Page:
As adults, most of us realize that we must follow a well-balanced diet in order for our bodies to perform right. We have heard time and time again that we should eat lean meats, lots of fresh fruit and vegetables, whole grains and limit our intake of saturated fats. And even though we might not always follow this principle, we know that it is what we should be doing.
Well guess what? Children are no different. They too need proper and adequate nutrition to stay energized and focused throughout the day. The only difference is that they may not realize or be given the opportunity to eat the right foods while at school. This is something that has become a rising issue all over the United States, so it is important that we stay informed to make sure school meals maximize your children’s minds and bodies.
What Is in Our Children’s School Meals?
Since the passage of the Healthy, Hunger-Free Kids Act in 2010, school meals have drastically changed in the U.S. Replacing canned fruits and vegetables, pizza and french fries with fresh produce, whole grains and lean meats, the act was put in place to help decrease the childhood obesity rates. The First lady Michelle Obama has been the face behind this act by promoting an end to childhood obesity and unhealthy habits with her “Let’s Move Campaign”.
The U.S. Department of Agriculture (USDA) passed additional requirements in 2011, including caloric restrictions on school meals. These restrictions include the following based on ages:
- Ages 5-10: Elementary students are allowed 350-500 calories for breakfast and 550-650 calories for lunch.
- Ages 11-13: Middle school students are allowed 400-500 calories for breakfast and 600-700 calories for lunch.
- Ages 14-18: High school students are allowed 450-600 calories for breakfast and 750-850 calories for lunch.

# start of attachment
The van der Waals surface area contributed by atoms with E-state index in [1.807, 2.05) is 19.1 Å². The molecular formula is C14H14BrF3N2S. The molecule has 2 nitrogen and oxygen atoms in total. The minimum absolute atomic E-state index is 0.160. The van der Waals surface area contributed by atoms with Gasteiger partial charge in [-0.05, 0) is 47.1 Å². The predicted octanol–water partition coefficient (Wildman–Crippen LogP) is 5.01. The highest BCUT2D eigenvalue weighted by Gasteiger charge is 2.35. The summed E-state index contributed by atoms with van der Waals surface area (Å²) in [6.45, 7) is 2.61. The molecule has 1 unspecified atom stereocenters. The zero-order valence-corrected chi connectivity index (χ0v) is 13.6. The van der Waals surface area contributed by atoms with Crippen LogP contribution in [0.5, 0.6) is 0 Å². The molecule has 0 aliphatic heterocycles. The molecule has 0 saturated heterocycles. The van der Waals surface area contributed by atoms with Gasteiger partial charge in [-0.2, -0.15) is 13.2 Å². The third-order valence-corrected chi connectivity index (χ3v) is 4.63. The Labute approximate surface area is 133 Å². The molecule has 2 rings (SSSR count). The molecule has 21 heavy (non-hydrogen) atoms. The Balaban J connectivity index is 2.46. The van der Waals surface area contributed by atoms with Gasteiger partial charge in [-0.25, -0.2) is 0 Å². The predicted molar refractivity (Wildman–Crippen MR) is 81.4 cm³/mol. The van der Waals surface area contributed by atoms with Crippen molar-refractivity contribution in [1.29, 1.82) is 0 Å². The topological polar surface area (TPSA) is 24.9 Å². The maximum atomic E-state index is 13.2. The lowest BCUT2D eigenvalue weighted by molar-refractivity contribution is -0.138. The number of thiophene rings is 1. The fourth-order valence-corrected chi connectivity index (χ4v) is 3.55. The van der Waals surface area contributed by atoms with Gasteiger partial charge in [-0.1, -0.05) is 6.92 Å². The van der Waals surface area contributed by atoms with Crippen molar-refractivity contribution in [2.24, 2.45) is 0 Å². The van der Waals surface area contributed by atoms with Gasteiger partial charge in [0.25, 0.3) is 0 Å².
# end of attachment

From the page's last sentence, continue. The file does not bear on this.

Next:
What Is the Impact of School Meals?
While the act has helped halt the rise in childhood obesity, it has caused many other problems for schools and children throughout the U.S. Many students complain they either do not get enough food to eat and/or do not like the food provided for school meals. School meals now only offer skim milk or 1% and wheat bread instead of white bread, which are foods that many children are not used to eating.
In addition, since the act does not account for the gender or activity level of students, many male and athletic students are not getting enough to eat at school. Several students leave lunch still feeling hungry, as a result, their energy and attention levels decrease.
Schools have now started complaining about the act, as their students are not eating many of the foods and are often too hungry to learn. Most schools do not have a choice since government funding gives school districts up to six-figure funds for the program. Some wealthier districts, however, do not need the additional funding and have already dropped the program to keep their students happy and well-fed.
What Should We do to Improve Our Children’s School Meals?
The Hunger-Free Kids Act is definitely not perfect, but it does have some good general guidelines. Children should be eating fresh fruits and vegetables and whole grains over refined, sodium-laden products. They should also choose to drink skim or low fat milk and wheat over white bread. This part of the act actually promotes healthy and proper nutrition, but most children complain about it because they are not forced to eat the same foods at home. Parents must therefore reinforce these principles at home so that their children will consume and enjoy well-balanced meals at school.
To combat the calorie restrictions and hunger, parents should give their children healthy snacks to keep them fueled throughout the day. Examples of nutritious snacks include dried fruits and nuts, energy bars and peanut butter sandwiches (made with whole wheat bread and all-natural peanut butter). By giving your children healthy snacks to bring to school, they will stay energized and learn the importance of eating healthy, wholesome foods.
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